Shoshie, a petite, blue eyed eight year old girl with wavy long hair, stood behind a tree, peering out at the circle of giggling girls tossing a large red ball with their new American friends, volunteers at the Emunah Summer Program at Achuzat Sarah Children’s Home.  One of the American teens broke away from the circle, walked over to Shoshie, gently stroked her hair and held out her hand. Shoshie managed a slow smile and grabbed the outstretched hand; now no longer feeling alone, she was willing to join in the fun. And then came the impromptu hug.  For the counselor this was an emotional experience; the gratifying knowledge that she had made this shy little girl smile.

This summer marked the 11th year of the Emunah Summer Program for high school juniors and seniors which gives the American volunteers an opportunity to bond with Emunah’s children in Israel. This year the program drew 108 American volunteers, and 17 coordinators from across the United States.

Last year, after nine years of continued growth of the Emunah program at Bet Elazraki Children’s Home, Michael Reidler, a 25 year old associate at Citdadel, a hedge fund in New York – who has been involved with the program almost since its inception, and Ezra Gontownik, a 21 year old Columbia University student who has been with the program for five years, established the summer program at Neve Michael Children’s Home in Pardes Chana. Clearly passionate about this project, Michael and Ezra didn’t stop there; they expanded the program this year to include Achuzat Sarah in Bnei Brak.

Reaching out to children at risk is clearly a passion for Michael and Ezra. “Our goal is to help every child in need, and have a program in every home in Israel, so that every child knows that he or she has brothers and sisters from all around the world that believe in him or her,” notes Michael. “As my team and I say over and over, ‘it’s easier to believe in yourself when others believe in you’.”

James Goldberg, 21 from Englewood, NJ., a sophomore at NYU, is a passionate Zionist who spent two  years in IDF Paratroopers as a lone soldier and fought on the front lines during Operation Brother’s Keeper and Protective Edge. Committed to doing as much for Israel as he possibly could, he decided that working with Emunah’s children at risk was the way he could continue to “give” to the country he loves so much. Last year he volunteered at Neve Michael, returning this year. For him, staying away was not an option. “Last summer, I saw how much potential this program has to improve the children’s lives,” he states. “Continuing my connection to the kids and to the home means maintaining a stable, loving relationship. I keep in touch with the children through Facebook, email, and WhatsApp. We update each other on our schoolwork, achievements, and hopes for the coming summer.”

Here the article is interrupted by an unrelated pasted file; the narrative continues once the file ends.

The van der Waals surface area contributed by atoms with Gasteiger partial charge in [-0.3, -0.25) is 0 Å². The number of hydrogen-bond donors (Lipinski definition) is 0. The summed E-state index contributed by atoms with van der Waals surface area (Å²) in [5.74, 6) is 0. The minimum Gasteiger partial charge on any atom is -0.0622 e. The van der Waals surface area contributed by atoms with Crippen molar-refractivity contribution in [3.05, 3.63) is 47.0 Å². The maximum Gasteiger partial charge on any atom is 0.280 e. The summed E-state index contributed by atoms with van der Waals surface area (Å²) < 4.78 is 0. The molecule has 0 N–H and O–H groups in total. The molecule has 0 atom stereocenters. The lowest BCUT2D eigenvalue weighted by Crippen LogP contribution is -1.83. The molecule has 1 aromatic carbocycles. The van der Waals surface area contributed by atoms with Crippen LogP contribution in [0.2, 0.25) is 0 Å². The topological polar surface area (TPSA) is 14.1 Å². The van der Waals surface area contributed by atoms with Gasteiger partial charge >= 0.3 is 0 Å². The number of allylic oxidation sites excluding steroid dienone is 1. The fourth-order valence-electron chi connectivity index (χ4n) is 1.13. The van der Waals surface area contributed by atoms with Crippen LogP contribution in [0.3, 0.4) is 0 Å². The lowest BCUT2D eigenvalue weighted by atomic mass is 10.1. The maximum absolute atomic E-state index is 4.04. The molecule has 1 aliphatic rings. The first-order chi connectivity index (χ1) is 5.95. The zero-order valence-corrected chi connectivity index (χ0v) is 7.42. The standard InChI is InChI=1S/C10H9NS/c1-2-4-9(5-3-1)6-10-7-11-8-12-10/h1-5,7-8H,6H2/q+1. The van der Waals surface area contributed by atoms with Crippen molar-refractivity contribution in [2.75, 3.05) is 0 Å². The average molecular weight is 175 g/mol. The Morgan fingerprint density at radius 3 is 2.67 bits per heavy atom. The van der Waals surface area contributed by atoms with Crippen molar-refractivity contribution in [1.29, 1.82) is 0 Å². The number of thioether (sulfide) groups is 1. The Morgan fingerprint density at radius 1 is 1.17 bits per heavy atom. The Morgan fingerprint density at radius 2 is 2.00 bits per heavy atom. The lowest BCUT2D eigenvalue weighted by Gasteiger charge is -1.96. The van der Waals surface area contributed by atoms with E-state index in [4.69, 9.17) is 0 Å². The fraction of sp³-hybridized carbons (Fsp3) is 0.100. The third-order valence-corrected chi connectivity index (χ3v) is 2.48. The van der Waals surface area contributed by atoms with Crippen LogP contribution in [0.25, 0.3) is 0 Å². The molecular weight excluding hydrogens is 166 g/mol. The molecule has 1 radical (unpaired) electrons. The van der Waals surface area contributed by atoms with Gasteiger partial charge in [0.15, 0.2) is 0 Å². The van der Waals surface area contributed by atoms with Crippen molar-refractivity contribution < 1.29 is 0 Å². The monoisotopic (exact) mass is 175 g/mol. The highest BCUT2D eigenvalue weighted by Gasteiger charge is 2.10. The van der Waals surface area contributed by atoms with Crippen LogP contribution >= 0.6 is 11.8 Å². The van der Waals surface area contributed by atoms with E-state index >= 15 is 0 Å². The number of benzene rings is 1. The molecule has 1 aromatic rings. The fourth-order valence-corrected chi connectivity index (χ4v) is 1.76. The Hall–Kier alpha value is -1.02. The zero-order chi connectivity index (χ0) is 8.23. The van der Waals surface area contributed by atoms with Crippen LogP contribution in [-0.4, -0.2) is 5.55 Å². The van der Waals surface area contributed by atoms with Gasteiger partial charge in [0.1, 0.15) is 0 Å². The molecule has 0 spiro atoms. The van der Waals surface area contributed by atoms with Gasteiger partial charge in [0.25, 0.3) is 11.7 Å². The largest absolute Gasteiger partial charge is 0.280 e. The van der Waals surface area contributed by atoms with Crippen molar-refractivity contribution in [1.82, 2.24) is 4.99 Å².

Meticulous planning is involved to ensure the success Emunah Summer Program, with ongoing input from the entire team of coordinators and volunteers in each of the homes. They organize activities that are entertaining, educational, and unique by design, working out the complex logistics with the directors of the homes. Days are structured with the goal of ensuring that the children in the homes will experience summer break in a way that would not have been possible without their American friends.

There are varied aspects to daily life in the summer program, including breakfast with the children, daily activities, sports, trips, a lot of singing and dancing, and everything in between: tying shoelaces, wiping ice-cream off a cherubic face and buttoning the shirt of a bashful little girl. To the volunteers, there are special moments that are particularly dear to them. For Lily Katz, from Boca Raton, FL., a coordinator at Bet Elazraki, it’s bedtime that she finds the most heartwarming. “I just love to tuck the kids in at night – safe and sound. It’s so gratifying,” she says.

The program is remarkable in its size and its scope. Alex Agus, from Manhattan, a coordinator at Bet Elazraki, who is spending his third year connecting with Emunah’s children, says: “There are 108 kids here in Israel volunteering this summer with 17 coordinators. This is a model you just don’t see anywhere else. We were almost half an El AL plane.”

Ilan Ramras, from Teaneck, NJ., a coordinator at Bet Elazraki, found the summer program to be life-altering, expressing that “the program teaches that in life you can’t just take but you must give. There are nine kids from last year that came back. They need to come back; it’s in them now. The experience just changes you.”

The summer may have come to a close but the interaction between the American volunteers and the Emunah children is ongoing.  A bond, a connection, is established during the summer that lasts throughout the year, leading to lasting friendships and relationships that are cherished by both the Emunah children and the Americans.  There is no question that the children at Achuzat Sarah, Neve Michael and Bet Elazraki are already anticipating next summer when they will welcome their American friends again.